How public interest litigation made emergency obstetric care a right in Uganda and reduced maternal mortality 10 fold in Nakaseke District

How Public Interest Litigation Made Emergency Obstetric Care A Right In Uganda And Reduced Maternal Mortality 10 Fold In Nakaseke District

“…I went back again and pleaded with the nurses to attend to my wife but they didn’t listen to me,” revealed David Mugerwa who lost his wife while giving birth at Nakaseke District Hospital in 2011. “They told me the doctor who was to attend to her was not in the hospital,” he added. “My wife died after waiting for help for 10 hours; she died on a stretcher without receiving the help she needed to save her life and that of the baby…”

Asiimwe (not her real name) and Mugerwa were expecting their third child. They had had a smooth pregnancy and were beaming with expectation when they checked into Nakaseke District Hospital on morning of that fateful day in 2011. The nurses who examined her on arrival indicated that she was progressing well towards childbirth. But mid-way through, something went wrong and she needed urgent specialized attention to save her life and that of the baby. Mugerwa quickly reported this turn of events to the nurses who turned him away at first. On noticing that the situation was deteriorating, he went back to plead with the nurses to attend to his wife, but they ignored him, telling him to wait for a doctor who was to attend to his wife but was not in the hospital at the time. Asiimwe stayed for over 10 hours, in critical condition without critical care to save her life and that of the baby. On realizing that no help was forthcoming, Mugerwa requested that he be given an ambulance to transfer his wife to another hospital. But this was also not forthcoming- he was told that the ambulance had no fuel. When he asked to be allowed to fuel, the hospital administrator, including the assistant administrator were not available to discharge the patient and release the ambulance…By the time the doctor returned, it was too late: Asiimwe and the unborn baby had died.

“She died on the stretcher without receiving the help she needed to save her life and that of the baby,” Mugerwa told us. “She didn’t have to die, she could have been saved,” he added. “After she died, they left her on the stretcher and disappeared without an explanation…”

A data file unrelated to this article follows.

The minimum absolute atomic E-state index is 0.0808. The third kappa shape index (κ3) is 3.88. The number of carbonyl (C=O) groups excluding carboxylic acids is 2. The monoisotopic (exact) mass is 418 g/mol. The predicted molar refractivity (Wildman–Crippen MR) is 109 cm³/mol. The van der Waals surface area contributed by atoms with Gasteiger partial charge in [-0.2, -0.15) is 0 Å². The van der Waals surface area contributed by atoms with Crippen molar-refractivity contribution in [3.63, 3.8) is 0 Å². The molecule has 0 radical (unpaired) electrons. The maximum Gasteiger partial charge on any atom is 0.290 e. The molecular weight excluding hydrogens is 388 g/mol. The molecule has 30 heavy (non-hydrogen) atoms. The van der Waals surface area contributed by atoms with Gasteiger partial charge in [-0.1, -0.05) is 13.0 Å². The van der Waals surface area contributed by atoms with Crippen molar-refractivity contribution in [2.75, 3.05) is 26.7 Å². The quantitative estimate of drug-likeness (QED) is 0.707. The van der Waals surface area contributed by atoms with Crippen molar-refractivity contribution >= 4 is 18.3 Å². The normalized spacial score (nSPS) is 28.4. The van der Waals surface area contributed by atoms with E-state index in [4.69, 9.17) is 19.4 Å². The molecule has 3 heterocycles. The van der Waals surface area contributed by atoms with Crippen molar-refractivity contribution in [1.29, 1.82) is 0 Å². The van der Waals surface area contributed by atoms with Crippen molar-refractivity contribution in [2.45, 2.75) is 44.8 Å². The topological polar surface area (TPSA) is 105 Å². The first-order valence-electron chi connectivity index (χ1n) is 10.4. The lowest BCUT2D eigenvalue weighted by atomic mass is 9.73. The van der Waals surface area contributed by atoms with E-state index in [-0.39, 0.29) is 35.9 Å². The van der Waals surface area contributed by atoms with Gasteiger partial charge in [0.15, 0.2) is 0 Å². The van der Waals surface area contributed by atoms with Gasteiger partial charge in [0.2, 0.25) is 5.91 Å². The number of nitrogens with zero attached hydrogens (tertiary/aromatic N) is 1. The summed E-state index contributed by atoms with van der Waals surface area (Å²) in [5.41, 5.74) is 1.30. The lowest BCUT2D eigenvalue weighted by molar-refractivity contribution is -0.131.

Tens of women died in the facility each month

Asiimwe is among the 10 to 15 women women who died every month in Nakaseke District Hospital before 2015. According to Florence Nangendo, a village Health Team member, who has been acting as a link between health facilities and the community in the Nakaseke District for over 20 years, women died during childbirth at the Nakaseke District Hospital due to poor services and negligence. “Every month, we lost 10 to 15 women in the hospital because of negligence and poor maternity services,” she noted. As a result, women shunned the hospital because they knew that by going to deliver at the hospital “they had one foot in the grave”. She noted that women preferred the services of traditional birth attendants- a situation that drove the maternal deaths even higher as women could not access specialized care in case they developed complications.

CEHURD took steps to change this situation

But the Center for Human Rights and Development (CEHURD), a social justice organization based in Uganda, took action to reverse this trend. Since 2011, with financial support from Open Society Initiative for Eastern Africa and other partners, CEHURD has been working to advance the right to health, especially maternal health through public interest litigation to foster accountability in the health system. The case of Asiimwe is one of the many cases that CEHURD had received over time regarding deaths arising from negligence by health workers and dysfunctional health system. As a first step, CEHURD decided to seek dialogue with the hospital administration and the district authorities to seek explanation on what happened and an acknowledgement of the mistake and apology to the victim’s family, but they were very indifferent.